Battery Turnbull (1903-1945) - Battery Turnbull was a reinforced concrete, Endicott Period 3 inch coastal gun battery on Fort Wadsworth (1), New York. The battery was named in G.O. 194, 27 Dec 1904, after Bvt. Colonel William Turnbull (Cullum 211), ( Major U.S. Topographical Engineers), who served with distinction during the Mexican-American War, and who died 28 Dec 1857. Battery construction started in 1902, was completed in 1903 and transferred to the Coast Artillery for use 19 Nov 1903 at a cost of $ 30,000.00. Declared obsolete in 1945.
Part of the Harbor Defense of Southern New York.
Originally built as an Endicott Period concrete coastal gun battery with six 3" M1902 guns mounted on M1902 pedestal carriages. The six M1903 guns and carriages of Battery Catlin were swapped out with the six M1902 guns and carriages of Battery Turnbull in 1913.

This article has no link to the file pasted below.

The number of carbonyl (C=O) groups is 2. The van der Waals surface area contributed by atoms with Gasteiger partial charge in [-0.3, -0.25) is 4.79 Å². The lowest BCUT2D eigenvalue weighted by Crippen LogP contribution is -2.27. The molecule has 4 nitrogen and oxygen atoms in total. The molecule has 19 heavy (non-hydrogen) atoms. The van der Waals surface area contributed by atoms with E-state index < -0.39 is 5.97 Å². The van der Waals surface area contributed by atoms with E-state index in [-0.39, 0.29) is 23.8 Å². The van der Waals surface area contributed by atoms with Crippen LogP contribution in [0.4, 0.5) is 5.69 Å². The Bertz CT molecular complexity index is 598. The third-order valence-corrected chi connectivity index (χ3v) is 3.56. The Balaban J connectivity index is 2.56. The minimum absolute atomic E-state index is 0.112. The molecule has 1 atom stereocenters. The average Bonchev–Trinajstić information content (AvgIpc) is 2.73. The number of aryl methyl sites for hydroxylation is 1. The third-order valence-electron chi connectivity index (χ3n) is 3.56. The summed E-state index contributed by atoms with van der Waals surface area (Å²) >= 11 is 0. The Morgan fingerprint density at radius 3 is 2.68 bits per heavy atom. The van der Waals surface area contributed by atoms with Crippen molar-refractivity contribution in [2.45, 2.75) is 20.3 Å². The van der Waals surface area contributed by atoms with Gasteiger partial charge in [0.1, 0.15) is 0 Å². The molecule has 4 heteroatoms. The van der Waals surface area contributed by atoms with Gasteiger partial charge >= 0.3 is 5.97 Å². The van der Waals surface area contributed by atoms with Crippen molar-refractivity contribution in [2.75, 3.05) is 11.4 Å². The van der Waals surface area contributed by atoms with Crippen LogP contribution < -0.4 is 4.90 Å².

World War I
The U.S. entry into World War I resulted in a widespread removal of large caliber coastal defense gun tubes for service in Europe. Many of the gun and mortar tubes removed were sent to arsenals for modification and mounting on mobile carriages, both wheeled and railroad. Most of the removed gun tubes never made it to Europe and were either remounted or remained at the arsenals until needed elsewhere. Battery Catlin was not affected by the World War I redistribution or the 1920 disarmament program.
World War II
A concrete B.C.-C.R.F. station was built south of Battery Turnbull and accepted for service 16 feb 1943 at a cost of $ 4,518.50.
Guns and carriages declared obsolete 18 Oct 1945 and processed for disposal 15 Feb 1946.
No period guns or mounts in place.
Visited: 15 Aug 2010